It’s no secret that corporate legal departments are struggling to do more with less. In the aftermath of the 2008 global economic crisis, corporate counsel faced cost pressures and brought more work in-house. Today, legal departments continue to adjust to cost constraints while dealing with how to manage internal and external resources to achieve greater efficiency and productivity.
Some in-house leaders are adapting by hiring legal department operations (LDO) professionals to act as their change agents, according to the Thomson Reuters 2016 Legal Department In-Sourcing and Efficiency Report: The Keys to a More Effective Legal Department. The report, the second annual survey of 429 attorneys and operational professionals working in corporate legal departments, examined their ongoing efforts to improve efficiency and productivity across their in-house teams.
A backlash against operational and administrative work
The report revealed a rise in employing LDO professionals as a backlash against the time-consuming administrative work facing legal departments. Many departments reported being besieged by the operational activities that come with being part of a corporation and have made changes to keep up with these ever-increasing demands.
Survey respondents indicated that LDO professionals are fostering change through staffing strategies, by managing outside counsel and employing legal managed-services providers, as well as by identifying and deploying new technologies across the legal department. Bringing in LDO professionals to concentrate on business operations allows corporate counsel to focus on higher-value legal work. With more time dedicated to the practice of law for these corporate counsel, less work has to go to outside counsel.
Another upside of transitioning work to LDO professionals is that it enables corporate counsel to be more proactive and strategic in how they advise the business. Employing LDO professionals in order to allow attorneys to work more strategically may eventually become an industry standard that sees widespread adoption among legal departments.
The advantages of working more strategically
According to the Thomson Reuters report, more than 40 percent of legal departments indicated that the top benefit of being more efficient is being able to focus on more strategic work, while another 25 percent reported that it’s being able to focus on the legal aspects of their job. With operational responsibilities like internal financial planning and project management consuming legal departments, corporate counsel are eager to concentrate on the practice of law.
This comes as general counsel are increasingly called upon for strategic and business advice, not just legal advice, according to a recent survey from legal placement firm BarkerGilmore. The evolving role of the general counsel means that the function will extend beyond providing legal guidance to advising the board and the CEO. As the general counsel’s role continues to expand, legal departments will face more pressure to realize efficiencies, which will require a keen focus on driving greater productivity.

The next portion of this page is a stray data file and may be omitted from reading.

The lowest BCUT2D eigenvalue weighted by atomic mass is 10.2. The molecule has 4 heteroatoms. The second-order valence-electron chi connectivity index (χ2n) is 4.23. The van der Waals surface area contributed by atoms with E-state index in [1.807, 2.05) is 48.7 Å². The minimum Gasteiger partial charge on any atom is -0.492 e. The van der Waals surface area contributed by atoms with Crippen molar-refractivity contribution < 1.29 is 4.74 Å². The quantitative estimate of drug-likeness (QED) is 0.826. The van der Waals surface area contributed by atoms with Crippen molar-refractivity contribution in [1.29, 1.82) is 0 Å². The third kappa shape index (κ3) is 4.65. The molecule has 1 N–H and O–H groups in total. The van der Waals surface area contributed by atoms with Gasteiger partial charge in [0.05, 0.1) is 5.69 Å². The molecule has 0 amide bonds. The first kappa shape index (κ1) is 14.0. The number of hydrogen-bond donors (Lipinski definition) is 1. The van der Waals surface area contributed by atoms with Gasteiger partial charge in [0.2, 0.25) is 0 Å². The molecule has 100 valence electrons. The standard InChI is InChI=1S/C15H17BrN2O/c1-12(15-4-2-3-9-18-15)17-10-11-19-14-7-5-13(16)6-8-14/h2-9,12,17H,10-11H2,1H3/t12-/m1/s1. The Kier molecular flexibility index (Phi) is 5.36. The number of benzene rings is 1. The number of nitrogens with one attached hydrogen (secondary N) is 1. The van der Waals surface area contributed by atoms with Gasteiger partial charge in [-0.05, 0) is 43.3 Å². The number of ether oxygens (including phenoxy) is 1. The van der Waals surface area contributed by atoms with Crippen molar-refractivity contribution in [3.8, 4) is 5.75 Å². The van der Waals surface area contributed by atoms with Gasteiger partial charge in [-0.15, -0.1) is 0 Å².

Be smart about using outside counsel
Department leaders are also improving efficiencies by keeping work in-house – particularly with certain tasks related to contracts, intellectual property, mergers and acquisitions, and litigation. Virtually all respondents agreed that some work is better suited for the in-house team. From a practical standpoint, given corporate counsel’s understanding of the business, it may be more cost-effective to keep certain matters within the department.
There are ways to be smart about using outside counsel as in-house teams consider how to best divide responsibilities related to contracting, intellectual property, M&A and litigation matters. For example, the report found that corporate counsel are spending more time handling contract, litigation and regulatory matters, as well as advising internal business clients. Looking a little deeper, the focus is on contracts, where being nimble and knowing the business is particularly meaningful.
People, process and technology initiatives
In addition to shifting work in-house, department leaders are introducing efficiencies across people, processes and technology. For example, the impact of business growth on already-stretched legal departments means that one of the areas hit hardest is staffing. Staffing challenges were identified by nearly 20 percent of respondents as a problem. Overall, just under a third of legal departments created new positions, both to bring work in-house and handle growth.
Beyond people and process initiatives, technology is a crucial component of departments’ efforts to improve productivity. Survey respondents’ top two technology priorities included migrating to electronic document storage and implementing knowledge management technologies, which shows they are keen to realize benefits such as spending less time to search for buried organizational knowledge, forms and templates – and consequently to be better positioned to leverage quality, existing work product.
In-house teams’ ongoing struggle to do more with less, while demonstrating their value to the business, means they are continually looking to better manage their internal resources, as well as outside counsel, to improve productivity and efficiency. Shifting work in-house, hiring LDO professionals and implementing new technologies are among the ways corporate counsel are adapting to cost pressures and seeing a greater return on total legal spend. Most promising is that several of these changes allow general counsel to work more strategically; fewer operational activities for attorneys means more time to focus on legal work.
Mark Haddad is the Vice President of Thomson Reuters’ corporate segment.